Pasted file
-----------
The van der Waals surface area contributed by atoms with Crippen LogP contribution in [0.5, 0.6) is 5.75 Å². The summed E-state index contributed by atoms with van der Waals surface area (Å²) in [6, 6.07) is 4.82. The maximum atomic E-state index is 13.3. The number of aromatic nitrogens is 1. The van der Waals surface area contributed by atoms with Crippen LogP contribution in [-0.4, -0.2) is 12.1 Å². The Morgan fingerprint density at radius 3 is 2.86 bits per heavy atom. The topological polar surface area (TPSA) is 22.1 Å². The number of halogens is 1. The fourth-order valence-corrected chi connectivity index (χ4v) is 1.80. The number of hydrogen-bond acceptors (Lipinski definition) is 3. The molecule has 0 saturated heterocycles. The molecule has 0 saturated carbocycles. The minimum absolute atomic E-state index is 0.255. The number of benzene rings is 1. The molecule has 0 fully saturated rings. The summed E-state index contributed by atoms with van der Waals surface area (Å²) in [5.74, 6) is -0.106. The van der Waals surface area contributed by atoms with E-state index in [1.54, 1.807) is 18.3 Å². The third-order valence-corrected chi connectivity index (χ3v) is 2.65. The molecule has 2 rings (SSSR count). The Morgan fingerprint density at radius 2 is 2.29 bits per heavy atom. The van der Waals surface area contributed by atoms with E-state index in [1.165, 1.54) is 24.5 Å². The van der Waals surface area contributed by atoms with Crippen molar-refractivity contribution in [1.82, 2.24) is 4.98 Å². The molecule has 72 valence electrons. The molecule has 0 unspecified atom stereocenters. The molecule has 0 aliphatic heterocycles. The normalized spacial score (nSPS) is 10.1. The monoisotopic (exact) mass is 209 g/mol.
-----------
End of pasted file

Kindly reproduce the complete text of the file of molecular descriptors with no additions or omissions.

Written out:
The van der Waals surface area contributed by atoms with Crippen LogP contribution in [0.5, 0.6) is 5.75 Å². The summed E-state index contributed by atoms with van der Waals surface area (Å²) in [6, 6.07) is 4.82. The maximum atomic E-state index is 13.3. The number of aromatic nitrogens is 1. The van der Waals surface area contributed by atoms with Crippen LogP contribution in [-0.4, -0.2) is 12.1 Å². The Morgan fingerprint density at radius 3 is 2.86 bits per heavy atom. The topological polar surface area (TPSA) is 22.1 Å². The number of halogens is 1. The fourth-order valence-corrected chi connectivity index (χ4v) is 1.80. The number of hydrogen-bond acceptors (Lipinski definition) is 3. The molecule has 0 saturated heterocycles. The molecule has 0 saturated carbocycles. The minimum absolute atomic E-state index is 0.255. The number of benzene rings is 1. The molecule has 0 fully saturated rings. The summed E-state index contributed by atoms with van der Waals surface area (Å²) in [5.74, 6) is -0.106. The van der Waals surface area contributed by atoms with E-state index in [1.54, 1.807) is 18.3 Å². The third-order valence-corrected chi connectivity index (χ3v) is 2.65. The molecule has 2 rings (SSSR count). The Morgan fingerprint density at radius 2 is 2.29 bits per heavy atom. The van der Waals surface area contributed by atoms with E-state index in [1.165, 1.54) is 24.5 Å². The van der Waals surface area contributed by atoms with Crippen molar-refractivity contribution in [1.82, 2.24) is 4.98 Å². The molecule has 72 valence electrons. The molecule has 0 unspecified atom stereocenters. The molecule has 0 aliphatic heterocycles. The normalized spacial score (nSPS) is 10.1. The monoisotopic (exact) mass is 209 g/mol.